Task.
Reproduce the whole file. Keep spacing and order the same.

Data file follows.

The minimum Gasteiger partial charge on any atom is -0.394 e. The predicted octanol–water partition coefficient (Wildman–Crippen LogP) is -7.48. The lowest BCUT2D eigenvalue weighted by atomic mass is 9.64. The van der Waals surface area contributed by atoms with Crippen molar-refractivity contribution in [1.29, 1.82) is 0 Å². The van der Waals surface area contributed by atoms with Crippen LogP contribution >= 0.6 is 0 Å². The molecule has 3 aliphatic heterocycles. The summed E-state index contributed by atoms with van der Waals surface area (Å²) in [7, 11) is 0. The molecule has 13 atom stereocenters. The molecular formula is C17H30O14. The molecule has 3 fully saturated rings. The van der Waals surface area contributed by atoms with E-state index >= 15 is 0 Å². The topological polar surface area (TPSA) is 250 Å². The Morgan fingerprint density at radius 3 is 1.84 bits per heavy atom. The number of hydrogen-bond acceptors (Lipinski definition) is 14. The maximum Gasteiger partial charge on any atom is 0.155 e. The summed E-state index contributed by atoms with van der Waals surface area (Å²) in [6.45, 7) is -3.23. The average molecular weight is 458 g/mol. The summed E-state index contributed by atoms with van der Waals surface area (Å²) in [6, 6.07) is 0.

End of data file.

The minimum Gasteiger partial charge on any atom is -0.394 e. The predicted octanol–water partition coefficient (Wildman–Crippen LogP) is -7.48. The lowest BCUT2D eigenvalue weighted by atomic mass is 9.64. The van der Waals surface area contributed by atoms with Crippen molar-refractivity contribution in [1.29, 1.82) is 0 Å². The van der Waals surface area contributed by atoms with Crippen LogP contribution >= 0.6 is 0 Å². The molecule has 3 aliphatic heterocycles. The summed E-state index contributed by atoms with van der Waals surface area (Å²) in [7, 11) is 0. The molecule has 13 atom stereocenters. The molecular formula is C17H30O14. The molecule has 3 fully saturated rings. The van der Waals surface area contributed by atoms with E-state index >= 15 is 0 Å². The topological polar surface area (TPSA) is 250 Å². The Morgan fingerprint density at radius 3 is 1.84 bits per heavy atom. The number of hydrogen-bond acceptors (Lipinski definition) is 14. The maximum Gasteiger partial charge on any atom is 0.155 e. The summed E-state index contributed by atoms with van der Waals surface area (Å²) in [6.45, 7) is -3.23. The average molecular weight is 458 g/mol. The summed E-state index contributed by atoms with van der Waals surface area (Å²) in [6, 6.07) is 0.